Here’s an all-too-familiar scenario: It’s peak season in Bali and a large mass of energy is sweeping through the Indian Ocean, en route to the Indonesian archipelago. Eager to evade the unruly crowds of the Bukit Peninsula, you and your amigos hire a boat, hoping to score some R&R around the neighboring islands. The captain motors hundreds of miles through the empty night, and you’re literally on the verge of exploding. You can’t eat. You can’t sleep. The anticipation is gnawing at you from the inside out. All you can do is think about the pot of gold that lies at the end of the rainbow. The captain signals that it’s time. “This is it,” you tell yourself. “This is what I came here for. This is why I spent my life savings and traveled thousands of miles from home.” If only things always worked out like they were supposed to.
Upon catching the first glimpse of what’s on offer, your heart is ripped right from your chest. To much disappointment, what you thought would be a few days of solitude turned out to be 20 boats full of wave-hungry hyenas frothing at the mouth, ready to pounce on anything that remotely resembles a wave. You attempt to convince yourself that it’s all part of some kind of sick, elaborate joke. Unfortunately, it’s not. This is more or less surfing of today.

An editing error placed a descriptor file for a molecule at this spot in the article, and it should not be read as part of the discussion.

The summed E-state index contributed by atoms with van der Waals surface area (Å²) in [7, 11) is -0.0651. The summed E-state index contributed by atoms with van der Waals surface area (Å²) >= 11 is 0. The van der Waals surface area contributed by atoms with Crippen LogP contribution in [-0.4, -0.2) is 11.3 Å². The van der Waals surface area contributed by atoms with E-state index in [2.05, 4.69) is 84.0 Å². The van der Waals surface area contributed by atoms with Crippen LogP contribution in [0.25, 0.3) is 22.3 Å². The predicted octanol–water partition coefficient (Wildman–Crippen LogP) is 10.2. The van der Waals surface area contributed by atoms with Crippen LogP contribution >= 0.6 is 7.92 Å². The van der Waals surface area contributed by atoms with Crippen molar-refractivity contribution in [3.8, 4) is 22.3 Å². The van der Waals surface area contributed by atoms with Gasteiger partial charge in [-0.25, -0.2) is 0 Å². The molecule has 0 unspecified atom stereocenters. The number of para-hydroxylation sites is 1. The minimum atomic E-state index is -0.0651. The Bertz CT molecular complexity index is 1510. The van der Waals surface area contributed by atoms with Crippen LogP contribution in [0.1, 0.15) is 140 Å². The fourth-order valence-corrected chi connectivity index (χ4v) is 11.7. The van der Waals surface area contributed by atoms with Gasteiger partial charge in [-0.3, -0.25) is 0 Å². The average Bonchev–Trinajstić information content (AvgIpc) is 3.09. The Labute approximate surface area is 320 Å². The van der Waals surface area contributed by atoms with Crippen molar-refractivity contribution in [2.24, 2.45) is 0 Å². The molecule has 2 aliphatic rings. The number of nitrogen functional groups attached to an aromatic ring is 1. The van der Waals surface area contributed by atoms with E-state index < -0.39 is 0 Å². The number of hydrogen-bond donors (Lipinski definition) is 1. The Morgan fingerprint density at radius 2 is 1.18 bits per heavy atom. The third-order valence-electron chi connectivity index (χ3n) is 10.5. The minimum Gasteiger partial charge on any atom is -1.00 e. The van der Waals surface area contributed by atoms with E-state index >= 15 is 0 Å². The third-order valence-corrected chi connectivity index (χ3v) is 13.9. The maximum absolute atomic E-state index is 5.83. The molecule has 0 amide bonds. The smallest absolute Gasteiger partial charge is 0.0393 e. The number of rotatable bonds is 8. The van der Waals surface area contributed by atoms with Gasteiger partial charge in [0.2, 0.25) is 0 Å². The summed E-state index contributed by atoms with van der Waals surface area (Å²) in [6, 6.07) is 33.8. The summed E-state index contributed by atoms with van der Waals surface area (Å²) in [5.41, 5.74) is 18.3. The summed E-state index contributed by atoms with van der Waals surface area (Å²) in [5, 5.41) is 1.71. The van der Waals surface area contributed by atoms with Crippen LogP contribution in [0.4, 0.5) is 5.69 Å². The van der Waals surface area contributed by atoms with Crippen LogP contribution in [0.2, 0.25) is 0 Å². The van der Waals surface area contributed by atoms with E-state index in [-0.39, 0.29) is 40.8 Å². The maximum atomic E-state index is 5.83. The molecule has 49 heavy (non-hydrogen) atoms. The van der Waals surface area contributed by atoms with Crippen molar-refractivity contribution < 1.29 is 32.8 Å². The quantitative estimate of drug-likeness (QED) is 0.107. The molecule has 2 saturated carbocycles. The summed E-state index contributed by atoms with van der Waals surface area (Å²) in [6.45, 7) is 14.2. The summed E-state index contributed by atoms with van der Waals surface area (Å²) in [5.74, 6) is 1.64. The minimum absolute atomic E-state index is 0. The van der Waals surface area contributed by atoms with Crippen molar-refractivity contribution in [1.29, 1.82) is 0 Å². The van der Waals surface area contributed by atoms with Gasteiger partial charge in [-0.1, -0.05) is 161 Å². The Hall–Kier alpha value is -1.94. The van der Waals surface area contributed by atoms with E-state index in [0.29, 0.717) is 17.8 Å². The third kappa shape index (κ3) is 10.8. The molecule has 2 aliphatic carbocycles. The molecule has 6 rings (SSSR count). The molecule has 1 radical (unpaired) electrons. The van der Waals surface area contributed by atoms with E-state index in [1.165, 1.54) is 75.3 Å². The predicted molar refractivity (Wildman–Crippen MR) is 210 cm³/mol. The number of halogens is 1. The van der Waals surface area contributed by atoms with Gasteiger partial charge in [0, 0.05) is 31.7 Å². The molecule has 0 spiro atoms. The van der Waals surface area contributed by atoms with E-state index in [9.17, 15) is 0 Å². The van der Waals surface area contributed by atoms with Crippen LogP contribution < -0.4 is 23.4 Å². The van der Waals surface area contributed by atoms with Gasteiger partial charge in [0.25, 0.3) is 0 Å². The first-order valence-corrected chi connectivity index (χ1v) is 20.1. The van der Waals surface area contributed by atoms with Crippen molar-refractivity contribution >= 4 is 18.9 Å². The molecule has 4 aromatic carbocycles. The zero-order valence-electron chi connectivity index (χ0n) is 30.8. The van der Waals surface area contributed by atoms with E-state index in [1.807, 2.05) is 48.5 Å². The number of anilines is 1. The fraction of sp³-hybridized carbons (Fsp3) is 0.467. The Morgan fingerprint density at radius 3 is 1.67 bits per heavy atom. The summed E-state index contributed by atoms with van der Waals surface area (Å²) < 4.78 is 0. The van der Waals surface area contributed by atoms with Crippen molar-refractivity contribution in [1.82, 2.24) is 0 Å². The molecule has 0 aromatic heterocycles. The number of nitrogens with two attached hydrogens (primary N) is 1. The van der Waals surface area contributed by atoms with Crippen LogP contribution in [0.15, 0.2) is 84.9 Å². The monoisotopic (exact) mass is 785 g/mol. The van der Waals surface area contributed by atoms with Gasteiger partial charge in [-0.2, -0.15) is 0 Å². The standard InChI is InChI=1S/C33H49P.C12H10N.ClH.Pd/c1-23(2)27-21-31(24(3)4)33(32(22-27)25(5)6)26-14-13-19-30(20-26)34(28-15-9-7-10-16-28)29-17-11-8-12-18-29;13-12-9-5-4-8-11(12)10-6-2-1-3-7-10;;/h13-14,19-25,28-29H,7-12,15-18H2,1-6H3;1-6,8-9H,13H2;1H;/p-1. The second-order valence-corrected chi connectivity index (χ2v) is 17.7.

On a recent trip to Indonesia, Louie Hynd, Jacob Willcox, and Harry Bryant were subjects of a very similar storyline when they were greeted by a hundred heads occupying a single peak in the middle of the Indian Ocean. Of course, it was pumping, but the crowd looked a bit like Lowers on the first decent south swell of the year. However, Louie and the funky bunch had other plans. Their choice to do some exploring is perhaps the wisest decision they ever made, and it’s one we can all learn from.
The next time you see a crowded lineup, think before paddling out. Take a chance. See what else is out there. Don’t settle for the first spot that looks fun. Sacrifice a bit of quality to surf a different spot with no one out. It’s better for everyone, really. Ask yourself: Which would you rather choose? Absolutely firing and crazy crowded? Or tons of fun with no one out?